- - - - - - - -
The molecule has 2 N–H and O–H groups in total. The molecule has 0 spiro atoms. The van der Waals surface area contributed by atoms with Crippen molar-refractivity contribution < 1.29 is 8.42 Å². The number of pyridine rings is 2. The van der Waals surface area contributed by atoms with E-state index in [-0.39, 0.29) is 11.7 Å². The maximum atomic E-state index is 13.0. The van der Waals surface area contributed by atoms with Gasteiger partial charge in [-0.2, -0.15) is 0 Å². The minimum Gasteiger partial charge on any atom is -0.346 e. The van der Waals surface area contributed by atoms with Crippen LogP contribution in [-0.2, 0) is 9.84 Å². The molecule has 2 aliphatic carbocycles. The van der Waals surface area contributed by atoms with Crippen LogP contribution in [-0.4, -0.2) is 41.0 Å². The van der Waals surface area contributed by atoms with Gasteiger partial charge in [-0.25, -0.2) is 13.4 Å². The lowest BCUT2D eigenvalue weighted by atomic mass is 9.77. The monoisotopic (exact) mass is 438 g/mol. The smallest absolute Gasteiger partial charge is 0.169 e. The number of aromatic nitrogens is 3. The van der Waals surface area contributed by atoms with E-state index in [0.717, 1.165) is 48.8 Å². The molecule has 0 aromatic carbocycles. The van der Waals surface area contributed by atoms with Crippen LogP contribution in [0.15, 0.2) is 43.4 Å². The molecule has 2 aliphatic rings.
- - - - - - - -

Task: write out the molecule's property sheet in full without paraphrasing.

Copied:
The molecule has 2 N–H and O–H groups in total. The molecule has 0 spiro atoms. The van der Waals surface area contributed by atoms with Crippen molar-refractivity contribution < 1.29 is 8.42 Å². The number of pyridine rings is 2. The van der Waals surface area contributed by atoms with E-state index in [-0.39, 0.29) is 11.7 Å². The maximum atomic E-state index is 13.0. The van der Waals surface area contributed by atoms with Gasteiger partial charge in [-0.2, -0.15) is 0 Å². The minimum Gasteiger partial charge on any atom is -0.346 e. The van der Waals surface area contributed by atoms with Crippen LogP contribution in [-0.2, 0) is 9.84 Å². The molecule has 2 aliphatic carbocycles. The van der Waals surface area contributed by atoms with Crippen LogP contribution in [-0.4, -0.2) is 41.0 Å². The van der Waals surface area contributed by atoms with Gasteiger partial charge in [-0.25, -0.2) is 13.4 Å². The lowest BCUT2D eigenvalue weighted by atomic mass is 9.77. The monoisotopic (exact) mass is 438 g/mol. The smallest absolute Gasteiger partial charge is 0.169 e. The number of aromatic nitrogens is 3. The van der Waals surface area contributed by atoms with E-state index in [0.717, 1.165) is 48.8 Å². The molecule has 0 aromatic carbocycles. The van der Waals surface area contributed by atoms with Crippen LogP contribution in [0.15, 0.2) is 43.4 Å². The molecule has 2 aliphatic rings.